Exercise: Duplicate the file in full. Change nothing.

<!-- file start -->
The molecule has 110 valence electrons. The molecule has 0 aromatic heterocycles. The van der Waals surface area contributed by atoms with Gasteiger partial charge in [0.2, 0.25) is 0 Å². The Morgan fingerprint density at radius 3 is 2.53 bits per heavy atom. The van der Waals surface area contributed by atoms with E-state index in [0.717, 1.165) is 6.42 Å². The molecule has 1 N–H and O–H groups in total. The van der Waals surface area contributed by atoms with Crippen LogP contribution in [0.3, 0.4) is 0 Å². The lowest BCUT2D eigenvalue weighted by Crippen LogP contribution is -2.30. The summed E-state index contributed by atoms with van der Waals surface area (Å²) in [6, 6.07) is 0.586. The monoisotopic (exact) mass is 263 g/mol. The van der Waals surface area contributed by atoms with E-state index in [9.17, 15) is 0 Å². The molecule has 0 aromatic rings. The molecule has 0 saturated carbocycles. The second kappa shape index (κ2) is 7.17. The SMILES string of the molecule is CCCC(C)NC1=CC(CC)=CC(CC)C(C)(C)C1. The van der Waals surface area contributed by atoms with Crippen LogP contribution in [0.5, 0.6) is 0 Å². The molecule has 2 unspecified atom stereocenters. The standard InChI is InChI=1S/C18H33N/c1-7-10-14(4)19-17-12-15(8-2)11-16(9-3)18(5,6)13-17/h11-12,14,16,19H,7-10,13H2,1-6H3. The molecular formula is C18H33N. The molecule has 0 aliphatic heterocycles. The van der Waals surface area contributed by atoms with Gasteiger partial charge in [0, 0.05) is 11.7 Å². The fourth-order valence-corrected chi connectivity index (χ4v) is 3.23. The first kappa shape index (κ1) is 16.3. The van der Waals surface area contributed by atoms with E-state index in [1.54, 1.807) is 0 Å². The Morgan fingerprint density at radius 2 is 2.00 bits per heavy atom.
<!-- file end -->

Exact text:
The molecule has 110 valence electrons. The molecule has 0 aromatic heterocycles. The van der Waals surface area contributed by atoms with Gasteiger partial charge in [0.2, 0.25) is 0 Å². The Morgan fingerprint density at radius 3 is 2.53 bits per heavy atom. The van der Waals surface area contributed by atoms with E-state index in [0.717, 1.165) is 6.42 Å². The molecule has 1 N–H and O–H groups in total. The van der Waals surface area contributed by atoms with Crippen LogP contribution in [0.3, 0.4) is 0 Å². The lowest BCUT2D eigenvalue weighted by Crippen LogP contribution is -2.30. The summed E-state index contributed by atoms with van der Waals surface area (Å²) in [6, 6.07) is 0.586. The monoisotopic (exact) mass is 263 g/mol. The van der Waals surface area contributed by atoms with E-state index in [9.17, 15) is 0 Å². The molecule has 0 aromatic rings. The molecule has 0 saturated carbocycles. The second kappa shape index (κ2) is 7.17. The SMILES string of the molecule is CCCC(C)NC1=CC(CC)=CC(CC)C(C)(C)C1. The van der Waals surface area contributed by atoms with Crippen LogP contribution in [0.5, 0.6) is 0 Å². The molecule has 2 unspecified atom stereocenters. The standard InChI is InChI=1S/C18H33N/c1-7-10-14(4)19-17-12-15(8-2)11-16(9-3)18(5,6)13-17/h11-12,14,16,19H,7-10,13H2,1-6H3. The molecular formula is C18H33N. The molecule has 0 aliphatic heterocycles. The van der Waals surface area contributed by atoms with Gasteiger partial charge in [0, 0.05) is 11.7 Å². The fourth-order valence-corrected chi connectivity index (χ4v) is 3.23. The first kappa shape index (κ1) is 16.3. The van der Waals surface area contributed by atoms with E-state index in [1.54, 1.807) is 0 Å². The Morgan fingerprint density at radius 2 is 2.00 bits per heavy atom.